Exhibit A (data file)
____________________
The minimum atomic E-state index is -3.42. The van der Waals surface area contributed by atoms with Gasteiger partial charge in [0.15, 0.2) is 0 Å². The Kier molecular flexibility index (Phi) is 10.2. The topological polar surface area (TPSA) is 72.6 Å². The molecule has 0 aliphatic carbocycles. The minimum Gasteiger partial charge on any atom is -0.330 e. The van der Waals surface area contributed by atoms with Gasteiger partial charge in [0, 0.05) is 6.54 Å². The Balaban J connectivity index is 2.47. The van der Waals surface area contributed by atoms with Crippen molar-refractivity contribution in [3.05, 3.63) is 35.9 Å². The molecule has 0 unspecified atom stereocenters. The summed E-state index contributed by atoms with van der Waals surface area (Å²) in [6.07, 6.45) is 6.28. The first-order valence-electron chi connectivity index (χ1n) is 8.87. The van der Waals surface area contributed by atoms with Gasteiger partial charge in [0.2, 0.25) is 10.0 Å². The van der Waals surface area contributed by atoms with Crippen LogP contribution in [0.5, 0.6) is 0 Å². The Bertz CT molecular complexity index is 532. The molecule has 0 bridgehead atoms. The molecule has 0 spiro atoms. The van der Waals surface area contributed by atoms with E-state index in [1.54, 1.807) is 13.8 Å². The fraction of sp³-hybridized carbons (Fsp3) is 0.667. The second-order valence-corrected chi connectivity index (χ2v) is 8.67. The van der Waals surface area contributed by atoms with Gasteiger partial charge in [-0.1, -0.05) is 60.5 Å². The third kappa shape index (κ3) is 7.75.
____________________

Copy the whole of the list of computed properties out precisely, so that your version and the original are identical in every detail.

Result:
The minimum atomic E-state index is -3.42. The van der Waals surface area contributed by atoms with Gasteiger partial charge in [0.15, 0.2) is 0 Å². The Kier molecular flexibility index (Phi) is 10.2. The topological polar surface area (TPSA) is 72.6 Å². The molecule has 0 aliphatic carbocycles. The minimum Gasteiger partial charge on any atom is -0.330 e. The van der Waals surface area contributed by atoms with Gasteiger partial charge in [0, 0.05) is 6.54 Å². The Balaban J connectivity index is 2.47. The van der Waals surface area contributed by atoms with Crippen molar-refractivity contribution in [3.05, 3.63) is 35.9 Å². The molecule has 0 unspecified atom stereocenters. The summed E-state index contributed by atoms with van der Waals surface area (Å²) in [6.07, 6.45) is 6.28. The first-order valence-electron chi connectivity index (χ1n) is 8.87. The van der Waals surface area contributed by atoms with Gasteiger partial charge in [0.2, 0.25) is 10.0 Å². The van der Waals surface area contributed by atoms with Crippen LogP contribution in [0.5, 0.6) is 0 Å². The Bertz CT molecular complexity index is 532. The molecule has 0 bridgehead atoms. The molecule has 0 spiro atoms. The van der Waals surface area contributed by atoms with E-state index in [1.54, 1.807) is 13.8 Å². The fraction of sp³-hybridized carbons (Fsp3) is 0.667. The second-order valence-corrected chi connectivity index (χ2v) is 8.67. The van der Waals surface area contributed by atoms with Gasteiger partial charge in [-0.1, -0.05) is 60.5 Å². The third kappa shape index (κ3) is 7.75.